Quantitative data were presented as mean±SD. Data transformation by square root was applied to the operative time and blood loss during surgery, to meet the normality requirement. Operative time and blood loss were standardized by minusing their mean and then dividing by their SD.17 Student t test or χ2 test was applied to examine the difference of each variable as indicated. Linear regression was utilized to determine the relationships between the patients’ variables and endpoints (operative time, blood loss during surgery), whereas logistic regression was applied for postoperative morbidity. After univariate analysis, variables with a P<0.25 were selected for multivariate analysis. A multivariate analysis was performed using a multiple linear regression or logistic model, with a stepwise (forward selection/backward elimination) method. The statistical analysis was performed using SAS software (SAS Institute Inc., Cary, NC), and P<0.05 was considered to be significant.
Patients and Tumor Characteristics
This study consisted of 117 patients with rectal adenocarcinomas (2 to 5 cm from anal verge) who underwent laparoscopic APR with total mesorectal excision (Table 1). In total, 67 (57.3%) were male and 48 (42.7%) were female. The mean age of all patients was 57.6±12.4 years. Male patients (59.0±12.0) were 3.3 years on an average older than female patients (55.7±12.9) (P=0.1624). The mean BMI was 22.4±3.1. There was no significant difference between male and female patients. Both pelvic parameters (interspinous and pubis-sacrum distances) were significantly larger in females compared with males (both P<0.0001) (Table 1).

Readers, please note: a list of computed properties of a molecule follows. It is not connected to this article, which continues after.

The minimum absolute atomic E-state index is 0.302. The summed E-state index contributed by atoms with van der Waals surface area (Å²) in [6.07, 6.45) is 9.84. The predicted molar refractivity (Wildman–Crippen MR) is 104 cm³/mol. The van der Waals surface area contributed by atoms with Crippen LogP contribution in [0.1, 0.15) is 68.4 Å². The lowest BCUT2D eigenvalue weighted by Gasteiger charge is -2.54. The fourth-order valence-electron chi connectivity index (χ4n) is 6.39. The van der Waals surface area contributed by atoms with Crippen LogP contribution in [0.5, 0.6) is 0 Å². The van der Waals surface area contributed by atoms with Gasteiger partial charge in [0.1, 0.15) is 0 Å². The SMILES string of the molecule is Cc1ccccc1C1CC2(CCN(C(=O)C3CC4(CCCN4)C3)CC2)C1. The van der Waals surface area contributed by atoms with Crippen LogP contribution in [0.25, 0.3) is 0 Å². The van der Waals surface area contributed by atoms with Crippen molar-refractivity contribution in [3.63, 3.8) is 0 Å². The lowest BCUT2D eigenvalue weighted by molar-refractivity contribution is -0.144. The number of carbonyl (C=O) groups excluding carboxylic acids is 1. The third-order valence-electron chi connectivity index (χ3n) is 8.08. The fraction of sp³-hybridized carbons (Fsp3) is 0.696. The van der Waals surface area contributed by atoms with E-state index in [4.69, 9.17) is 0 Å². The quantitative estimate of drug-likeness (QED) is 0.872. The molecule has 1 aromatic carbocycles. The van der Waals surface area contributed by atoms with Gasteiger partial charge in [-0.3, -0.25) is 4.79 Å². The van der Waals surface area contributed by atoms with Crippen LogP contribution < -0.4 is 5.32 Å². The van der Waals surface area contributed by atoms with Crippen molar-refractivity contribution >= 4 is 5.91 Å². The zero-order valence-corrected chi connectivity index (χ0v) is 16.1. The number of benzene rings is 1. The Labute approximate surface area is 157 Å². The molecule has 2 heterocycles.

Preoperative chemotherapy and radiotherapy were administered in 11 (9.4%) patients (Table 1). Concurrent diseases occurred in 26 (22.2%) patients. A total of 24 (15.5%) patients had prior abdominal surgery. Females (29.3%) had a significantly higher rate of prior abdominal surgery than males (10.3%) (P=0.0019).
The average operative time was 189.2±60.4 minutes. Males had a longer operative time than females, by 10 minutes, but this was nonsignificant (P=0.3410) (Table 1). The average blood loss during surgery was 109.9±76.5 mL. Males and females had an average blood loss of 112.7±89.7 and 1106.2±54.8 mL, respectively (P=0.6520). Males (12.1±4.2 d) and females (11.7±3.3 d) had a similar lengths in hospital stays, following surgery (P=0.6158).
Postoperative morbidity occurred in 23 (19.7%) patients. Fifteen male patients (22.4%) and 8 female patients (16%) developed morbidity after surgery (Table 1). These morbidities included 3 case of perineal bleeding, 3 cases of incomplete intestinal obstruction, and 17 cases of infection, including perineal infection (11 cases), and other sites (6 cases). No positive longitudinal resection margins were identified. No conversion to open surgery happened and no patient died from the surgery.
Pathologic information of tumors was summarized in Table 2. Male and female patients had similar features in tumor diameter, the degree of tumor circumferential occupation, number of lymph nodes collected, staging, TNM phases, and tumor distance to anal verge.
Factors Related to Operative Difficulty in Overall Patients
Univariate analysis showed that BMI (P=0.0005), interspinous distance (P=0.0011), tumor distance from anal verge (P=0.0123), prior abdominal surgery (P=0.0286), concurrent diseases (P=0.0026), and preoperative chemoradiotherapy (P=0.0106) were significantly associated with operative time. Multivariate analysis showed BMI (estimate=0.07, P=0.056), interspinous distance (estimate=−0.02, P=0.0011), tumor distance to anal verge (estimate=−0.17, P=0.0355), prior abdominal surgery (estimate=0.51, P=0.0180), concurrent diseases (estimate=0.49, P=0.0122), and preoperative chemoradiotherapy (estimate=0.67, P=0.0146) were predictors for operative time (Table 3).